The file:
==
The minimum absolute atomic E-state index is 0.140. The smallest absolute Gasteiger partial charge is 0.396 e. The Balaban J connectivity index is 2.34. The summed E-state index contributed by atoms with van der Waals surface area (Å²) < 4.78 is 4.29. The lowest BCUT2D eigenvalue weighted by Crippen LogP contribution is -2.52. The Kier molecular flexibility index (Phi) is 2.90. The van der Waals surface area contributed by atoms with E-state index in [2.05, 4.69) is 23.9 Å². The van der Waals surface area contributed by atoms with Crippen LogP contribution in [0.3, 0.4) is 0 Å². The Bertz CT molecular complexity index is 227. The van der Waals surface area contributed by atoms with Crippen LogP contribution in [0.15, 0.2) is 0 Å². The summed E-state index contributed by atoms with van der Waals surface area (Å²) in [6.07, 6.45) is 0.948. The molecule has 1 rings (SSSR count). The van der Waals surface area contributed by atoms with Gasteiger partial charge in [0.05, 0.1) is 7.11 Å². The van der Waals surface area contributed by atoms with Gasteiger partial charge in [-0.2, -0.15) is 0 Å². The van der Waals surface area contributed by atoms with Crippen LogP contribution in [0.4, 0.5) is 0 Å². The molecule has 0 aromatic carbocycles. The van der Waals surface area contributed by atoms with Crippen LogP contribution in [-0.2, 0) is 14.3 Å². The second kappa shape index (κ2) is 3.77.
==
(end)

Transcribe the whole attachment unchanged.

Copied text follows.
The minimum absolute atomic E-state index is 0.140. The smallest absolute Gasteiger partial charge is 0.396 e. The Balaban J connectivity index is 2.34. The summed E-state index contributed by atoms with van der Waals surface area (Å²) < 4.78 is 4.29. The lowest BCUT2D eigenvalue weighted by Crippen LogP contribution is -2.52. The Kier molecular flexibility index (Phi) is 2.90. The van der Waals surface area contributed by atoms with E-state index in [2.05, 4.69) is 23.9 Å². The van der Waals surface area contributed by atoms with Crippen LogP contribution in [0.3, 0.4) is 0 Å². The Bertz CT molecular complexity index is 227. The van der Waals surface area contributed by atoms with Crippen LogP contribution in [0.15, 0.2) is 0 Å². The summed E-state index contributed by atoms with van der Waals surface area (Å²) in [6.07, 6.45) is 0.948. The molecule has 1 rings (SSSR count). The van der Waals surface area contributed by atoms with Gasteiger partial charge in [0.05, 0.1) is 7.11 Å². The van der Waals surface area contributed by atoms with Gasteiger partial charge in [-0.2, -0.15) is 0 Å². The van der Waals surface area contributed by atoms with Crippen LogP contribution in [0.4, 0.5) is 0 Å². The molecule has 0 aromatic carbocycles. The van der Waals surface area contributed by atoms with Crippen LogP contribution in [-0.2, 0) is 14.3 Å². The second kappa shape index (κ2) is 3.77.